Again, this procedure is non-invasive, so it means that there will be no large incisions that will be made in the body. Instead, a small incision is cut, just enough to introduce the needle in the body. The incision is typically made either in the femoral artery in the leg, or the radial artery or even the brachial artery in the arm. A sheath introducer is placed and maintained in the incision site to keep the selected artery patent and to minimize bleeding tendency. Next, a guide catheter is then inserted in the sheath introducer, and dyes can also be injected through this guide catheter to locate and better visualize the affected artery. With the use of the dye, the affected is better studied and analyzed with the use of X-ray. This is important so that the type of balloon catheter that should be used can be determined. After this, the doctor will then insert another material which is called the flexible guidewire through the guiding catheter. With the help of x-ray monitoring, the doctor will maneuver the guidewire into reaching the affected artery. Lastly, a hollow-tipped balloon catheter is then placed to the site of blockage. Once the last catheter is inserted in place, the balloon is inflated in order to expand the area around the affected vessel and compress the fatty plaque build-up around it. Sometimes, a stent or a wire mesh tube is also inserted along with the balloon catheter in order to keep the vessel wall expanded. After all of this, the balloon catheter is deflated and then removed from the body while the stent is left behind.
In most cases, patients will be carefully monitored overnight in the hospital after the Balloon Angioplasty is done. When the vital signs of the patient are normal and stable, they can be sent home the following morning. There are things that need to be instructed to the patient upon discharge, which includes checking for the insertion site for any bleeding, swelling, or signs of infection like redness, pain, and warmth. Patients are also instructed to avoid any heavy lifting or other strenuous activities within a week. Prolonged and heavy sports exercises will also need to be avoided for at least 2 weeks. Lastly, patients may also be prescribed with medications such as relaxants to avoid spasms of the arteries, or aspirin in the event that inflammation and mild infection occurs. Procedures wherein stents are used will need to have an antiplatelet prescribed as well.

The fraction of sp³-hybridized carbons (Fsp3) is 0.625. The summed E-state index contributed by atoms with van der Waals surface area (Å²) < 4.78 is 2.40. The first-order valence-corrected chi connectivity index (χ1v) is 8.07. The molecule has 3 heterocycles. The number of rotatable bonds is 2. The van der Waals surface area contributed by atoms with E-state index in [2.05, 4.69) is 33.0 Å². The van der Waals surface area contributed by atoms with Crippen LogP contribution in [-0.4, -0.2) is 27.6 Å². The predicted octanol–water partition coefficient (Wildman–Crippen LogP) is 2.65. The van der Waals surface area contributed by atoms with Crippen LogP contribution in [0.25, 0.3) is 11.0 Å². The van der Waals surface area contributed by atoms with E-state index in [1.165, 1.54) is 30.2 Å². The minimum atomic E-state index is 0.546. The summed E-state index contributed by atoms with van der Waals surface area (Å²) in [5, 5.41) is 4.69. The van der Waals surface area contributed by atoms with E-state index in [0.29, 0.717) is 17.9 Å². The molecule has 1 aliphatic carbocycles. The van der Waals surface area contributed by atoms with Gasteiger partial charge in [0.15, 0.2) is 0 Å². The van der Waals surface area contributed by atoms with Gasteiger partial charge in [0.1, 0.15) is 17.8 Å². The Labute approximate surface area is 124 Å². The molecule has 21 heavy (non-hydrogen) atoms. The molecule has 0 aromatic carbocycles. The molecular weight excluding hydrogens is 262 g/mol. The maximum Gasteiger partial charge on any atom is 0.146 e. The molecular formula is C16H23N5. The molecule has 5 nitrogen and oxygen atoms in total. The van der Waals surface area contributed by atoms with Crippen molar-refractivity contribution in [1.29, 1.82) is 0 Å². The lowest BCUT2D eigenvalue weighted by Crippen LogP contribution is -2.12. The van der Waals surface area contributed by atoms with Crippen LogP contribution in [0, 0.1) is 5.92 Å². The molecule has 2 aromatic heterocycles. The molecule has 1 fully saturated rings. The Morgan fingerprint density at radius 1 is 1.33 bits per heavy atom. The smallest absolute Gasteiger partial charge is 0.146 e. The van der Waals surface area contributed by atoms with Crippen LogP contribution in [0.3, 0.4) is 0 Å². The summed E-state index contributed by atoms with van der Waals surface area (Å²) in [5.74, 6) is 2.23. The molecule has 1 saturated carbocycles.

Balloon Angioplasty has been an important component of medical intervention for people with problems with their circulation. This procedure can provide effective relief of obstruction in the vessels in 90-95% of all patients. One of the most serious complications that can arise from this procedure is when there is an abrupt closure of the supposedly dilated vessel within a few hours after the procedure is done. The abrupt closure can be precipitated by spasm of the vessel wall itself, or a combination of tearing in the walls of the vessel, as well as blood clotting on the site. Abrupt closure can also be caused by elastic recoil of the vessel in the site of application. To minimize and/or prevent this closure, the patient is given with aspirin in order to prevent the development of blood clotting on the site, and to prevent platelets from adhering to the wall of the vessels. Individuals who are at higher risk in having this complication include all women, individuals with unstable angina, or individuals with episodes of heart attack.
More and more patients choose to undergo Balloon Angioplasty compared to other treatment modalities for the treatment of obstructed vessels. While it is true that this is an effective means of correcting obstruction, it is still more important to prevent the disease from happening in the first place. To achieve this, one must have a balanced lifestyle as well as adequate nutrition in order to stay healthy and fit.